A whopping 95 million Americans have borderline high cholesterol numbers, while 29 million have passed over into the high category. At Integrative Primary Care, Dr. Syed Farhat Zaidi and Dr. Imran Baig offer vigilant monitoring of cholesterol levels in their Houston and Katy, Texas, area patients, allowing them to take action and avoid the serious complications that come with high cholesterol. To get help with your cholesterol numbers, call or use the online booking tool.
Cholesterol has almost become a bad word in the English language, but the fact is that some cholesterol is good, and necessary. Cholesterol is a waxy substance that’s found in your blood, namely in your fats, and is a critical fuel source for cell renewal, allowing your body to rebuild and repair itself.
The problem with cholesterol occurs when you have too much in your blood, allowing it to build up to the point where it hampers your circulation. In turn, this can lead to some serious cardiovascular issues, such as heart attack and stroke.
When the doctors at Integrative Primary Care measure the cholesterol levels in your blood, they’re actually measuring two things:
Often referred to as the “bad” cholesterol, your LDLs transport cholesterol through your bloodstream, allowing it to build up along the walls of your arteries.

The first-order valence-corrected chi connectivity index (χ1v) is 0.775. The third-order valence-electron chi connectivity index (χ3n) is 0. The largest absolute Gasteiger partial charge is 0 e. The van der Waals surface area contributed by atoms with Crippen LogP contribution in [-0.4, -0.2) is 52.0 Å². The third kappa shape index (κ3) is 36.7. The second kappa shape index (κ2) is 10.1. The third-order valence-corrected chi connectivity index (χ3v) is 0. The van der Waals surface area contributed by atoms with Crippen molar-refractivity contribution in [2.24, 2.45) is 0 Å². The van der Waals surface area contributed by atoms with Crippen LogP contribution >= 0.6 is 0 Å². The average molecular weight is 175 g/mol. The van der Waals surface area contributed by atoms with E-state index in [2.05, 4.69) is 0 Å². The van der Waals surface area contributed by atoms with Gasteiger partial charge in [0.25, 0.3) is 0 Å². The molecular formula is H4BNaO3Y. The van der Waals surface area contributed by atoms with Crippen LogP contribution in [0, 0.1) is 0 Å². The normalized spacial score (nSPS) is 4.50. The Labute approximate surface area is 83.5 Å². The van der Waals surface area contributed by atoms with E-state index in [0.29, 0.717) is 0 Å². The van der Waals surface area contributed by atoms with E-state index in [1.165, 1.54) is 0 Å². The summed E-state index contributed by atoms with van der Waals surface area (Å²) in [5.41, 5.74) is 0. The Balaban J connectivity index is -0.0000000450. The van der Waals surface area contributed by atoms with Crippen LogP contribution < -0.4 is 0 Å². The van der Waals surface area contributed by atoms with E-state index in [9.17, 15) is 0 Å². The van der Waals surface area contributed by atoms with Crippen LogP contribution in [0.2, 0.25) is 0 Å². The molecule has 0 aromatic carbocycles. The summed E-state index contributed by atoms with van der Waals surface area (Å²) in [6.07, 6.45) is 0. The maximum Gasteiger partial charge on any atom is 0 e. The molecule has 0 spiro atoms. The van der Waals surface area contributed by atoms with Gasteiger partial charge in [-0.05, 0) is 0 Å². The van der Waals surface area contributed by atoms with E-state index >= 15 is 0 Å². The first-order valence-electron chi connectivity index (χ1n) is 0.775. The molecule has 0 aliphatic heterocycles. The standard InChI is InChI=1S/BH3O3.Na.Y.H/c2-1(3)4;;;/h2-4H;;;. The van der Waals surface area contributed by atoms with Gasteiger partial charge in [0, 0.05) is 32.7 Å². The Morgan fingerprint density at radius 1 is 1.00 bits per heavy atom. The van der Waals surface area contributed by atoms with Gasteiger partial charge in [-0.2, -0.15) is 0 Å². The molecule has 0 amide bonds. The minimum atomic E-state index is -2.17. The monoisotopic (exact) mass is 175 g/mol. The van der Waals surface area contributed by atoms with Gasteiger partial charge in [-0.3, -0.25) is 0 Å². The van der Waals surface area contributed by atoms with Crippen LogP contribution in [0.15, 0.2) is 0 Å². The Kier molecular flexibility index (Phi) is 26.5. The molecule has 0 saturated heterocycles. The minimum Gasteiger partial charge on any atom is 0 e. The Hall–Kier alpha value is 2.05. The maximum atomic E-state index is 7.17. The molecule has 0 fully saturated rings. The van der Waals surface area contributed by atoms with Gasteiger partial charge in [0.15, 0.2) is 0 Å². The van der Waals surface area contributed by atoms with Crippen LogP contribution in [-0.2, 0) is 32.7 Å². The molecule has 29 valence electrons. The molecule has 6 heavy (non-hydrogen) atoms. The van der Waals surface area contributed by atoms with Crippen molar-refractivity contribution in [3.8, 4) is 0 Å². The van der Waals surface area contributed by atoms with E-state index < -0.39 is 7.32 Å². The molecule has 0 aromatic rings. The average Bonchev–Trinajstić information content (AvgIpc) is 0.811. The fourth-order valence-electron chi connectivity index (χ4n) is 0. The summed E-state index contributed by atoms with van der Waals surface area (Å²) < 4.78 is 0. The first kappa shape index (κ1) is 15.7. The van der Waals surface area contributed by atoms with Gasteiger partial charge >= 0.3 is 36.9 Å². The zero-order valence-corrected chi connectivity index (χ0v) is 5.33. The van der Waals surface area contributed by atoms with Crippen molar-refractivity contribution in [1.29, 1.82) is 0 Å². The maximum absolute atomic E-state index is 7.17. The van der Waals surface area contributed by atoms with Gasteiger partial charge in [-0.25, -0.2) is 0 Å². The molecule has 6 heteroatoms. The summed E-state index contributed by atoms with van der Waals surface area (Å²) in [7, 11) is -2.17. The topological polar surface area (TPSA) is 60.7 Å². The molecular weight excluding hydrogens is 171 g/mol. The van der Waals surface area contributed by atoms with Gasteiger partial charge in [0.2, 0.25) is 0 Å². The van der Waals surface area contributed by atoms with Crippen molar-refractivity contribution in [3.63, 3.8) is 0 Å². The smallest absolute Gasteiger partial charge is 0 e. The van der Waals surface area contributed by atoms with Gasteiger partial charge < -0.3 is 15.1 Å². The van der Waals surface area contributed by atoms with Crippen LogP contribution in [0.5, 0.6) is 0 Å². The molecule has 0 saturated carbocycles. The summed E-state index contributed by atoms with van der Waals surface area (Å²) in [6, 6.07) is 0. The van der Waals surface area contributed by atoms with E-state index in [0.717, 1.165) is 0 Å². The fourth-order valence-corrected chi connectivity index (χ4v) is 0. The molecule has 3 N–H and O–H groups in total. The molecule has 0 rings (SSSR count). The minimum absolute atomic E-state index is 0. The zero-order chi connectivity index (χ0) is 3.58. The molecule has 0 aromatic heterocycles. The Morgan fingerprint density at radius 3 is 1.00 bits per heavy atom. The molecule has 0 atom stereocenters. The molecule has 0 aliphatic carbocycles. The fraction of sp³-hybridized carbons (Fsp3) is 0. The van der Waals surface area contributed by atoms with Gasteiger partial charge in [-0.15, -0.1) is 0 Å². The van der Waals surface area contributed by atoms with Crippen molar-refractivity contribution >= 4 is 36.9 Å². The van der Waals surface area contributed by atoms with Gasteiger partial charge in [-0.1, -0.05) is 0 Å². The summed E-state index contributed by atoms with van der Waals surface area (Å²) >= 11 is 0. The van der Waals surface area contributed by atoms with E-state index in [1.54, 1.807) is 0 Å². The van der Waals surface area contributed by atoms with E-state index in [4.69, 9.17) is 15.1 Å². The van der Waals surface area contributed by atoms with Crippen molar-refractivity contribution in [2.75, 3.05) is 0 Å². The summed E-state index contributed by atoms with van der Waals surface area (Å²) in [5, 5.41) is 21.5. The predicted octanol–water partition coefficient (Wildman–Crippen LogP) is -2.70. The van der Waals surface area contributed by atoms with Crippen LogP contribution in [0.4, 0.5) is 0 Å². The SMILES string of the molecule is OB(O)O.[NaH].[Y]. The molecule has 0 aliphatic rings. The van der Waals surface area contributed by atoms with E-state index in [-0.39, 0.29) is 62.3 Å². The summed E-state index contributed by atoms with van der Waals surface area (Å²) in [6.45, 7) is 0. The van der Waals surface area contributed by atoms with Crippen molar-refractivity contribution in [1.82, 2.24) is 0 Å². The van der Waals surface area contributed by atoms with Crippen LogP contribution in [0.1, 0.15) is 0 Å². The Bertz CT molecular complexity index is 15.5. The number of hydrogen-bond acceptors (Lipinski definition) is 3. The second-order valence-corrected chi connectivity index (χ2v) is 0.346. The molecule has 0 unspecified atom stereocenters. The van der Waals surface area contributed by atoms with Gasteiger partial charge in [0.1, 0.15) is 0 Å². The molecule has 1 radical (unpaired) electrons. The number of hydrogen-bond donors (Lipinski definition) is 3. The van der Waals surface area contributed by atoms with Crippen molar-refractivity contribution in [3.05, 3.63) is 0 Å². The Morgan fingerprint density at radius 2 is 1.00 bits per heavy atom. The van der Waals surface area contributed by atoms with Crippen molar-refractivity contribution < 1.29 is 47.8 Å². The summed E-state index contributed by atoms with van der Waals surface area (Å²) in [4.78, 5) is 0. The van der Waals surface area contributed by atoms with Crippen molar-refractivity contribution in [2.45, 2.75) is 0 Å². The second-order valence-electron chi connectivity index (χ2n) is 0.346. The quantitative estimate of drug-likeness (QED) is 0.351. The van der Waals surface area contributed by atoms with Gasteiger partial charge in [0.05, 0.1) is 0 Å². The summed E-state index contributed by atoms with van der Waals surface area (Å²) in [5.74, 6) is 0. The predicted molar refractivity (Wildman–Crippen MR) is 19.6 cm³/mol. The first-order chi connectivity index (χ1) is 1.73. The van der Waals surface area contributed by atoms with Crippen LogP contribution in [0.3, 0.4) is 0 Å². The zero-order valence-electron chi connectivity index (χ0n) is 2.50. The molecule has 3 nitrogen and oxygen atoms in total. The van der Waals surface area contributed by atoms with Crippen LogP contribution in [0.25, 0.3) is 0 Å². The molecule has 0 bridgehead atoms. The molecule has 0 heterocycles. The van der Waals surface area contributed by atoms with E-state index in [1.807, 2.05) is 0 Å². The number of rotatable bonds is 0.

Conversely, this type of cholesterol is known as the “good” cholesterol because it transports any excess cholesterol to your liver for processing.
The key to good cholesterol numbers is a balance between your LDLs and your HDLs. For most healthy adults, the ideal range for these two numbers should be under 130 for your LDL and 60 and higher for your HDLs. This means that your total cholesterol numbers should fall under 200. Anything between 200 and 240 is borderline high and going over 240 is considered potentially dangerous territory.
If the doctors at Integrative Primary Care find that your cholesterol numbers are high, or approaching dangerous levels, there’s a lot they can do to help you lower the numbers. First, they may prescribe medications, such as statins, which prevent the production of cholesterol.
While medications can make a difference, there’s a lot you can do on your own to lower your cholesterol levels, such as:
Your doctor works with you on a multi-pronged effort to lower your cholesterol numbers into healthier ranges and they monitor your progress through regular testing.
If you’d like to get a better handle on your cholesterol numbers, call Integrative Primary Care or use the online scheduling tool to set up an appointment.